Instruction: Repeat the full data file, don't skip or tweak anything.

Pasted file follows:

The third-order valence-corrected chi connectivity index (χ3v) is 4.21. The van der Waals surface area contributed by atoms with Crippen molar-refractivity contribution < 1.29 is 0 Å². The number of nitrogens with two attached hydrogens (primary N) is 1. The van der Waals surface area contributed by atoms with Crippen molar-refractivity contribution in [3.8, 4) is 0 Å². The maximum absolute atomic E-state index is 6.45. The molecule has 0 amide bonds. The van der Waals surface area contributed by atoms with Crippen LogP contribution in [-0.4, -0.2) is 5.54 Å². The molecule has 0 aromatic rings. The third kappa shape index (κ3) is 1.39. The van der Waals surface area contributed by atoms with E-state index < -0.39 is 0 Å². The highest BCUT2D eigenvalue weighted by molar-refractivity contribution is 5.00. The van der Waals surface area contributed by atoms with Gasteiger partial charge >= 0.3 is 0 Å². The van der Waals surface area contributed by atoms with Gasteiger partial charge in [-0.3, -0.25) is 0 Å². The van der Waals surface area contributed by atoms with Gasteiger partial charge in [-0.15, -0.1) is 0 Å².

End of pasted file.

The third-order valence-corrected chi connectivity index (χ3v) is 4.21. The van der Waals surface area contributed by atoms with Crippen molar-refractivity contribution < 1.29 is 0 Å². The number of nitrogens with two attached hydrogens (primary N) is 1. The van der Waals surface area contributed by atoms with Crippen molar-refractivity contribution in [3.8, 4) is 0 Å². The maximum absolute atomic E-state index is 6.45. The molecule has 0 amide bonds. The van der Waals surface area contributed by atoms with Crippen LogP contribution in [-0.4, -0.2) is 5.54 Å². The molecule has 0 aromatic rings. The third kappa shape index (κ3) is 1.39. The van der Waals surface area contributed by atoms with E-state index < -0.39 is 0 Å². The highest BCUT2D eigenvalue weighted by molar-refractivity contribution is 5.00. The van der Waals surface area contributed by atoms with Gasteiger partial charge >= 0.3 is 0 Å². The van der Waals surface area contributed by atoms with Gasteiger partial charge in [-0.3, -0.25) is 0 Å². The van der Waals surface area contributed by atoms with Gasteiger partial charge in [-0.15, -0.1) is 0 Å².